By JAKE BLEIBERG Associated Press
DALLAS (AP) — A white Dallas police officer who said she mistook a neighbor’s apartment for her own and fatally shot him in his living room was sentenced to a decade in prison in a stunning courtroom scene that included the dead man’s brother and the black judge embracing the sobbing officer.
People outside of the courtroom reacted angrily to the sentence given to Amber Guyger in the death of Botham Jean, believing it was too lenient. But Jean’s brother addressed her directly from the witness stand.
Brandt Jean told Guyger that his brother would have wanted her to turn her life over to Christ, and that if she asks God for forgiveness, she will get it.
“I love you as a person. I don’t wish anything bad on you,” he said to the 31-year-old Guyger, before asking the judge, “I don’t know if this is possible, but can I give her a hug?”
The judge said he could, and Brandt and Guyger stood up, met in front of the bench and embraced while Guyger cried. Judge Tammy Kemp also hugged Guyger before she was led from the courtroom Wednesday.
The shooting in September 2018 drew widespread attention because of the strange circumstances and because it was one in a string of shootings of unarmed black men by white police officers.
Guyger, arrested three days after the shooting and later fired, was convicted of murder Tuesday. The jury, which was largely made up of women and people of color, could have sentenced her to up to life in prison or as little as two years. But prosecutors asked them to send her to prison for 28 years, which is how old Botham Jean would have been if he were still alive.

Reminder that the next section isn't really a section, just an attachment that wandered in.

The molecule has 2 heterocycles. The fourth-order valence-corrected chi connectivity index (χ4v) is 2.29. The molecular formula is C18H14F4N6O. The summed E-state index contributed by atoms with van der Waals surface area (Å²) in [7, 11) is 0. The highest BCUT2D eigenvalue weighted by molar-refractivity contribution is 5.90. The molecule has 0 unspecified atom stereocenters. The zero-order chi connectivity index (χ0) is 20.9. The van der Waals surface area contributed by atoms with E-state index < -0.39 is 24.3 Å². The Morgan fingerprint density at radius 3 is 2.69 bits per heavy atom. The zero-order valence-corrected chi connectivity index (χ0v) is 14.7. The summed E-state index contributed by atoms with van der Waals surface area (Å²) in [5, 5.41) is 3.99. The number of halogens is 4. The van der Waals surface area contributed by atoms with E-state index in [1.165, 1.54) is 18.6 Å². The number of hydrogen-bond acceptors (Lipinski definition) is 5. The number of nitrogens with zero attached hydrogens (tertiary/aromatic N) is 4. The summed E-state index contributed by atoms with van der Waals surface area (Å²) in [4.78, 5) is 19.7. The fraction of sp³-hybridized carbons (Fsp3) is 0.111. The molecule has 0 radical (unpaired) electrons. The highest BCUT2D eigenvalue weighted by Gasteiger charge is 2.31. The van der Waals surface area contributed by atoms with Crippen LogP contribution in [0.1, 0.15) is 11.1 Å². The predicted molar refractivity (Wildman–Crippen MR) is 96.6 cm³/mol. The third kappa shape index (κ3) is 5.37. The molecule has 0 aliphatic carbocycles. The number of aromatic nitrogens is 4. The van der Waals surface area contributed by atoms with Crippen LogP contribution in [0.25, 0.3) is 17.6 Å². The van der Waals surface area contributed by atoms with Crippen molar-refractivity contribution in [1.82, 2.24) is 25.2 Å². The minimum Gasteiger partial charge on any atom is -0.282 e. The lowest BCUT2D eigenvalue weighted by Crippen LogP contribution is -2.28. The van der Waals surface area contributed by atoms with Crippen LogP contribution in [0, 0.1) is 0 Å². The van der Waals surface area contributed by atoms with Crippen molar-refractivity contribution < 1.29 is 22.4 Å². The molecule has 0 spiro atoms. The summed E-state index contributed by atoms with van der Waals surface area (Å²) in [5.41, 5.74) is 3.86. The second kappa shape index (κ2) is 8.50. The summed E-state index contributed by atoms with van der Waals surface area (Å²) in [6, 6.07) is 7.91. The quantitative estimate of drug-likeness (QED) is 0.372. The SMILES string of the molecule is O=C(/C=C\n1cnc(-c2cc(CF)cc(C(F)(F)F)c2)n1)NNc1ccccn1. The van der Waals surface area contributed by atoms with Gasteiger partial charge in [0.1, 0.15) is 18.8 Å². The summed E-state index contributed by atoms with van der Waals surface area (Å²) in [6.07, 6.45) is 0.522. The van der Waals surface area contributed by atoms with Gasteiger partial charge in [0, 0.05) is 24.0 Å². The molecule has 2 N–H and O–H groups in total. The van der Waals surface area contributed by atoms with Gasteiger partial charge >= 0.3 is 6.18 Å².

She will be eligible for parole in five years, after serving half of her sentence.
As video of the dramatic hearing circulated online, critics blasted the judge, saying her hug was inappropriate for the jurist overseeing the case. Meanwhile at a Dallas church where the Jean family gathered to worship and Botham Jean used to lead congregation singing, video of Brandt Jean embracing Guyger in court drew applause and “amens” when showed Wednesday night.
Dallas County District Attorney John Creuzot, a former trial judge, called Brandt’s embrace of Guyger “an amazing act of healing and forgiveness that is rare in today’s society … especially for many of our leaders.”
If Jean’s 18-year-old brother “can heal and express healing in that fashion, in his words and in his deeds, I would hope that the greater community, not just Dallas but all of Texas and all of the United States, could gain a message from that,” he told reporters.
Dallas Mayor Eric Johnson issued a statement saying he would “never, ever forget the incredible examples of love, faith and strength personified by Botham, Brandt and the entire Jean family.”
Dozens of demonstrators marched through parts of downtown Dallas on Wednesday night to protest the sentence. One woman was taken into custody after she appeared to disregard police orders not to obstruct traffic.
Guyger’s attorney had asked jurors to show mercy, pointing to the good she did for people, including some who spoke at the sentencing hearing.